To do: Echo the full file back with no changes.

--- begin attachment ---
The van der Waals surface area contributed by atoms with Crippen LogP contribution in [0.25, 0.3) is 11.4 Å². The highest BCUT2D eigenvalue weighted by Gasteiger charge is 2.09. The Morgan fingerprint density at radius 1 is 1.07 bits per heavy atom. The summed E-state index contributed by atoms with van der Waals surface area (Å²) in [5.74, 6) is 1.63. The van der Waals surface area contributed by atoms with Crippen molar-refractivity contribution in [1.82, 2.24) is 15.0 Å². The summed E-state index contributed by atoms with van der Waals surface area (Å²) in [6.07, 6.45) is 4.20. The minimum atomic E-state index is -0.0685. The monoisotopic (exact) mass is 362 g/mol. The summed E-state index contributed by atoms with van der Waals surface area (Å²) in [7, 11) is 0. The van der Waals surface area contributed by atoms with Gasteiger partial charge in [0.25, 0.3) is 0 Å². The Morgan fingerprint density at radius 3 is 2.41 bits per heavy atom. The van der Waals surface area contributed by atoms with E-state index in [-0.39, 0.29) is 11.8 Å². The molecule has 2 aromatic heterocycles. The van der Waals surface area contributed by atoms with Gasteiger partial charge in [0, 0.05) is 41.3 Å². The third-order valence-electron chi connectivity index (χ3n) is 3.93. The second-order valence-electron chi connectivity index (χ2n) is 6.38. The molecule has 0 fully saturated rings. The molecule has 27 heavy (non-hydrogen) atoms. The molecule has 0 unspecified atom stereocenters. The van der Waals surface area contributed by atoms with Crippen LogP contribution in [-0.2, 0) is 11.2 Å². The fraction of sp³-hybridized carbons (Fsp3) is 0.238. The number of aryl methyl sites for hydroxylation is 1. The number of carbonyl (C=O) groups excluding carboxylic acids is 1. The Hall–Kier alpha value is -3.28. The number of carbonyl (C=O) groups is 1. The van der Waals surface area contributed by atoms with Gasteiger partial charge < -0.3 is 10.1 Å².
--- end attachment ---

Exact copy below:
The van der Waals surface area contributed by atoms with Crippen LogP contribution in [0.25, 0.3) is 11.4 Å². The highest BCUT2D eigenvalue weighted by Gasteiger charge is 2.09. The Morgan fingerprint density at radius 1 is 1.07 bits per heavy atom. The summed E-state index contributed by atoms with van der Waals surface area (Å²) in [5.74, 6) is 1.63. The van der Waals surface area contributed by atoms with Crippen molar-refractivity contribution in [1.82, 2.24) is 15.0 Å². The summed E-state index contributed by atoms with van der Waals surface area (Å²) in [6.07, 6.45) is 4.20. The minimum atomic E-state index is -0.0685. The monoisotopic (exact) mass is 362 g/mol. The summed E-state index contributed by atoms with van der Waals surface area (Å²) in [7, 11) is 0. The van der Waals surface area contributed by atoms with Gasteiger partial charge in [0.25, 0.3) is 0 Å². The Morgan fingerprint density at radius 3 is 2.41 bits per heavy atom. The van der Waals surface area contributed by atoms with E-state index in [-0.39, 0.29) is 11.8 Å². The molecule has 2 aromatic heterocycles. The van der Waals surface area contributed by atoms with Gasteiger partial charge in [0, 0.05) is 41.3 Å². The third-order valence-electron chi connectivity index (χ3n) is 3.93. The second-order valence-electron chi connectivity index (χ2n) is 6.38. The molecule has 0 fully saturated rings. The molecule has 27 heavy (non-hydrogen) atoms. The molecule has 0 unspecified atom stereocenters. The van der Waals surface area contributed by atoms with Crippen LogP contribution in [-0.2, 0) is 11.2 Å². The fraction of sp³-hybridized carbons (Fsp3) is 0.238. The number of aryl methyl sites for hydroxylation is 1. The number of carbonyl (C=O) groups excluding carboxylic acids is 1. The Hall–Kier alpha value is -3.28. The number of carbonyl (C=O) groups is 1. The van der Waals surface area contributed by atoms with Gasteiger partial charge < -0.3 is 10.1 Å².